UN judge set to open war crimes cases over Syrian civil war
The United Nations judge responsible for preparing war crimes charges against individuals over the Syrian civil war has planned to open two cases by the end of the year.
Catherine Marchi-Uhel, a French national, heads the body known as the "International, Impartial and Independent Mechanism" tasked with bringing those responsible for the most severe crimes in Syria to justice.
The IIIM was set up after the UN General Assembly voted in 2017 to investigate serious crimes in Syria but has struggled to raise money to fund the body.
"We expect to open two or more specific investigative case files before the end of this year," Marchi-Uhel told reporters in Geneva, without providing details.
Multiple other UN-backed probes have found evidence of major international crimes by government forces and rebels in the seven-year conflict. But those enquiries have not attributed legal responsibility to individual leaders or commanders.
Frustration over "Russian obstruction" in investigations relating to Syria led to Carla Del Ponte, a leading UN Syria investigator, leaving her post in 2017.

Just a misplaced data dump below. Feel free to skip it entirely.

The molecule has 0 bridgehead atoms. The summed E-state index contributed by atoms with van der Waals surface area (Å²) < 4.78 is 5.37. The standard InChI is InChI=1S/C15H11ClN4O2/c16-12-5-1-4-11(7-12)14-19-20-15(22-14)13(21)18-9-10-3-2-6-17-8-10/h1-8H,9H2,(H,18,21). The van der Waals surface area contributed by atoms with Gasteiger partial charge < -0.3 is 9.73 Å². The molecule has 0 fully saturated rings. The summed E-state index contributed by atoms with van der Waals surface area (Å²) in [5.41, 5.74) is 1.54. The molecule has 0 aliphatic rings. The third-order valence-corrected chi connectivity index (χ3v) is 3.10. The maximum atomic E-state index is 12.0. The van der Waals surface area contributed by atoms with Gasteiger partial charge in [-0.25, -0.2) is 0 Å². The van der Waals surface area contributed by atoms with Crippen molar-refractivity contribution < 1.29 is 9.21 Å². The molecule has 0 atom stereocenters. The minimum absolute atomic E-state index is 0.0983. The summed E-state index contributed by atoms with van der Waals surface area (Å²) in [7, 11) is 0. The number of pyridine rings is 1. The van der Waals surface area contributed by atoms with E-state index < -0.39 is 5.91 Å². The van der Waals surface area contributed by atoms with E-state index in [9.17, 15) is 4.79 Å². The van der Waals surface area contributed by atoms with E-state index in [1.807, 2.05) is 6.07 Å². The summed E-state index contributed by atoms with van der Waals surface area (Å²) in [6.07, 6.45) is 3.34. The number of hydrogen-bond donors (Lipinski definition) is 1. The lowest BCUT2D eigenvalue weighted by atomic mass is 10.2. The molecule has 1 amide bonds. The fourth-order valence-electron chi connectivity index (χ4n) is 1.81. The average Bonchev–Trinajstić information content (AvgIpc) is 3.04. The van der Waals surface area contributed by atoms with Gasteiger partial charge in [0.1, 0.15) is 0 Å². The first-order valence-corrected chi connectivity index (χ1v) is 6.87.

Del Ponte was one of three investigators appointed by the UN to investigate war crimes in the Syrian civil war for a separate body not related to the IIIM.
During her resignation, she said that in Rwanda and Yugoslavia she was "able to pursue investigators, file indictments and arrests [that led] to trials and convictions.
"But in this case [Syria] nothing happens. It's unbelievable. It's a disgrace for the international community and particularly for the security council."
In building her cases, Marchi-Uhel said she would focus in part on crimes representative of the widespread violations committed during the conflict as well as acts that had a significant impact on the broader war. She also highlighted that she would focus on all parties to the complex conflict.
Marchi-Uhel described her office as a "quasi-prosecutor" which will be looking to share files with regional and national courts, in addition to the International Criminal Court in the Hague.
Her office is currently working on requests for cooperation from seven different jurisdictions, she said. The French judge is a veteran of international tribunals for the former Yugoslavia and Cambodia.